March 14 (UPI) -- It's way too early to write winter off in the western United States as a combination of an injection of Arctic air and a developing storm will set the stage for soaking coastal rain, travel-snarling snow and frigid conditions.
A push of Arctic air will invade the northern Rockies and interior Northwest this weekend.
Even though the surge of Arctic air appears to be more gradual than some blasts that have invaded the region in years past, by the middle of this weekend, some locations will measure temperatures 50 degrees to 70 degrees Fahrenheit lower when compared to midweek highs.
Factoring in AccuWeather RealFeel Temperatures, the nighttime hours may feel as much as 80 degrees colder when compared to Wednesday afternoon in Montana, northeastern Idaho and northern Wyoming, with values plummeting well below zero in these areas.
But even near the coast, where places such as Portland, Ore., had a high near 60 at midweek, actual temperatures are forecast to dip into the middle 20s at night this weekend, when some snowflakes may be flying.
Freezing levels will plunge to most valley floors across the interior Northwest and are likely to end up within a couple hundred feet around Puget Sound, Wash.
Travel over the passes will become slippery and difficult. Blizzard conditions can occur for a time, including Lookout, Homestake and Bozeman passes in Montana along Interstate 90, as well as Marias Pass, along U.S. Route 2 in Montana.
Several inches of snow is forecast in Spokane, Wash. Meanwhile, Great Falls, Mont., can expect a foot or more of snow to pile up over the weekend.
"This particular setup may deprive the Washington and Oregon Cascades of more than a foot of snow, but the eastern slopes of the northern Rockies, and especially the Sierra Nevada, can pick up several feet of snow from the storm," AccuWeather chief on-air meteorologist Bernie Rayno said.
The heavy and sudden amount of snow over the high country will raise the risk of avalanches.
It is possible that I-80 at Donner Pass, Calif., may close for a time due to heavy snow and blizzard conditions.
The pattern that continues into early next week over California may end up being a "March miracle" in terms of precipitation, especially with the potential for 3 feet to 5 feet of snow to fall on the high country through Tuesday.
The Sierra Nevada got off to a good start with early-season heavy snowfall events from November to December. However, most of January and February were void of snow, resulting in a large snowfall deficit for the mountain range.
At the end of February, a survey conducted by the Department of Water Resources at the Phillips Station in the Sierra Nevada of California revealed a mere 29 inches of snow depth with a water equivalent of 11.5 inches. This was less than 50 percent of average for the season so far.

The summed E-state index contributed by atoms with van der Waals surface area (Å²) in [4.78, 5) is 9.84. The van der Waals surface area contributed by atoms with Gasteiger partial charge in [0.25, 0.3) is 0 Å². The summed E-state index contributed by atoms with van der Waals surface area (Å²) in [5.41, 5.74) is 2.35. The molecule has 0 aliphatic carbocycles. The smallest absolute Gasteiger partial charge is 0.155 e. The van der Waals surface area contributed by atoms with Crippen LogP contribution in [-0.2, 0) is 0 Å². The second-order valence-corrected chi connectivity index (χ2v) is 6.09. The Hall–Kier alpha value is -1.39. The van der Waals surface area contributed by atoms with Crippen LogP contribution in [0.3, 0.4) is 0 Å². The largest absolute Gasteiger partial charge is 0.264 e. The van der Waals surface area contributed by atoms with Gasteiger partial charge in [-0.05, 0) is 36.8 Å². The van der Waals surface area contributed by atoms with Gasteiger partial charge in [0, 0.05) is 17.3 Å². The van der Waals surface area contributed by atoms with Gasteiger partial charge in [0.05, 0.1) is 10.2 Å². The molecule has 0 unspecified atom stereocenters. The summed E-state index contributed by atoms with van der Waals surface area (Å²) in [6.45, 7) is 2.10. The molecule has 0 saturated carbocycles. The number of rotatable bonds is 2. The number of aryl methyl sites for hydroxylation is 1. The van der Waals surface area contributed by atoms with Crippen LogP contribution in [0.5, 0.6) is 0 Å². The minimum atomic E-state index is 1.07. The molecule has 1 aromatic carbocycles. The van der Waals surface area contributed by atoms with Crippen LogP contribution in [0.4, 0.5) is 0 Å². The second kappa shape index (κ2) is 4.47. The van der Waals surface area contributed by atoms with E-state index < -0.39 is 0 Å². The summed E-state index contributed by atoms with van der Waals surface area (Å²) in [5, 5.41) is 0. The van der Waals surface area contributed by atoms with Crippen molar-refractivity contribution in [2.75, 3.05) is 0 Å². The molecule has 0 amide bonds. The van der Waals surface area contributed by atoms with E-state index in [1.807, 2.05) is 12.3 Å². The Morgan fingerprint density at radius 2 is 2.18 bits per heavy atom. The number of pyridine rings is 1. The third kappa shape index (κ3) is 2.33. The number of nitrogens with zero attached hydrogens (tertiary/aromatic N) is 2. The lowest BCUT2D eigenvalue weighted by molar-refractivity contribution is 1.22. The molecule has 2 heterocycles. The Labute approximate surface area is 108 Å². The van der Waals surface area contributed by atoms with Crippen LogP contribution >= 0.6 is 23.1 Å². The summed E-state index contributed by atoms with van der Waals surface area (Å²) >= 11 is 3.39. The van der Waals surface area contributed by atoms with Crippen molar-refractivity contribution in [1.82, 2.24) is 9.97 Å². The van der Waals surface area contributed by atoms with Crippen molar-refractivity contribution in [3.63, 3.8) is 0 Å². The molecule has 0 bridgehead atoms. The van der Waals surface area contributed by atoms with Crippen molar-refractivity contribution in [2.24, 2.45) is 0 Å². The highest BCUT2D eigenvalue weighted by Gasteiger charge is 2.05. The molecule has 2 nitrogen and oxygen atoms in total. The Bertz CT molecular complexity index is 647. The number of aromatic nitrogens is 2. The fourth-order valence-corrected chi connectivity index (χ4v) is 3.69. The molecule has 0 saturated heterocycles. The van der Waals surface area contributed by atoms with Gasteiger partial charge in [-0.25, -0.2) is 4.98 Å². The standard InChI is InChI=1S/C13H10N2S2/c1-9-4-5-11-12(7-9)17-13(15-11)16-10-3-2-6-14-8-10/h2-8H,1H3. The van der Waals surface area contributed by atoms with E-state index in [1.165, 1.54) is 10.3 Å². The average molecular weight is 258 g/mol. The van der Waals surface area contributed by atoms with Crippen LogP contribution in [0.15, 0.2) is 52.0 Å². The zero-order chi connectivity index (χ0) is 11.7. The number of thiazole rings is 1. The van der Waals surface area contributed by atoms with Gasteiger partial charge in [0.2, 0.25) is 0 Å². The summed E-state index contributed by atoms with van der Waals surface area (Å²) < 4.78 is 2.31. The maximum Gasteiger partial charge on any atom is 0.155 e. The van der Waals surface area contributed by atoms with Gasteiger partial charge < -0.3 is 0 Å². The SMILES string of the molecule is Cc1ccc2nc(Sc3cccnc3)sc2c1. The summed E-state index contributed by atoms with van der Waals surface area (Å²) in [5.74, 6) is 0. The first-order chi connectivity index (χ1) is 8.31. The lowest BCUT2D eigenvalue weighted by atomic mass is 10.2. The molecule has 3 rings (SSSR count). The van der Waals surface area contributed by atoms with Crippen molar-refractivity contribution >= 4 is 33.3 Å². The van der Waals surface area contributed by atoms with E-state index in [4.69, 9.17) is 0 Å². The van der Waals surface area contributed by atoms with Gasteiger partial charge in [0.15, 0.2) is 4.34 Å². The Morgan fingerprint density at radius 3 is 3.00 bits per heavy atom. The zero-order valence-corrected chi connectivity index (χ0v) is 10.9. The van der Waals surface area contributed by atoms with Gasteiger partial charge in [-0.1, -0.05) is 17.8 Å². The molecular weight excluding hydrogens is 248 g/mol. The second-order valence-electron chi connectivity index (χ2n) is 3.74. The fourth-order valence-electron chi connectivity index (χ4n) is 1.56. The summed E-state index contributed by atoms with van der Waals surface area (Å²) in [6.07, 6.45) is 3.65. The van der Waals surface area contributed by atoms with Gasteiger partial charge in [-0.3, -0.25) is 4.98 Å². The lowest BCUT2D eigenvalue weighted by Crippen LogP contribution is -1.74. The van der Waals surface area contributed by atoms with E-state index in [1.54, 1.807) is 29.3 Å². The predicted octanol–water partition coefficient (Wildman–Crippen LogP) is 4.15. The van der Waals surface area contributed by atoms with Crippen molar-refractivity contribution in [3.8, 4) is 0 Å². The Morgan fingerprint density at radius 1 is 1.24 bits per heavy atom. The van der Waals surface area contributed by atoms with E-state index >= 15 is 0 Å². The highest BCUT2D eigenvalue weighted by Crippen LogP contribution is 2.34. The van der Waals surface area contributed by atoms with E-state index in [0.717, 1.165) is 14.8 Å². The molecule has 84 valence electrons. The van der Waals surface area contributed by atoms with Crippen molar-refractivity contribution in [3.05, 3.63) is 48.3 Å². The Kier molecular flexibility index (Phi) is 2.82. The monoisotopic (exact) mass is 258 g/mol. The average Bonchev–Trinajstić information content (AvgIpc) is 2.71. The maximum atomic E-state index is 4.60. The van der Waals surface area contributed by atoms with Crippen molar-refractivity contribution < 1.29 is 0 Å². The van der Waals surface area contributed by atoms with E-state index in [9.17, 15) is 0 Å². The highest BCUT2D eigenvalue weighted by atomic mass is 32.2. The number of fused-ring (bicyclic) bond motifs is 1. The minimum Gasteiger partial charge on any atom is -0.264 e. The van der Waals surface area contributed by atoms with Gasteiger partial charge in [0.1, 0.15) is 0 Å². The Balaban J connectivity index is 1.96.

Rain will spread southward along the Pacific coast as the storm spins just offshore.
"The storm should deliver a thorough soaking to most coastal areas from Oregon this weekend through Northern California early next week," Rayno said.
"For these coastal areas, we are probably looking at a general 0.50 of an inch to an inch of rain with locally higher amounts, especially on mountainsides, in the lower elevations," he added.
The rainfall is especially important for Northern California as a storm bypassed the region and aimed at Southern California this past week. Areas over the southern third of the state picked up between 0.50 of an inch and 2 inches of rain.
Rain and mountain snow are forecast to spread into Southern California during the middle and latter part of next week as well. Rainfall may be similar to that of Northern California or greater.
"It does look like freezing levels will dip enough over Southern California for snow to fall on Cajon and Tejon passes during the second half of the week," Rayno said.
Once the storm pivots toward Southern California, rain and high country snow will spread inland well over the Southwest late next week. The new storm is likely to unleash a second soaking in a week's time. The storm that affected the Southwest this past week deposited about 0.31 of an inch of rain in Tucson, Ariz., to 1.28 inches of rain in Las Vegas and 2.18 inches of rain in Yuma, Ariz.
As stormy and cold weather lingers in the West, one or more large outbreaks of severe weather may unfold over the Central states, where warm and humid air is likely to surge northward later next week.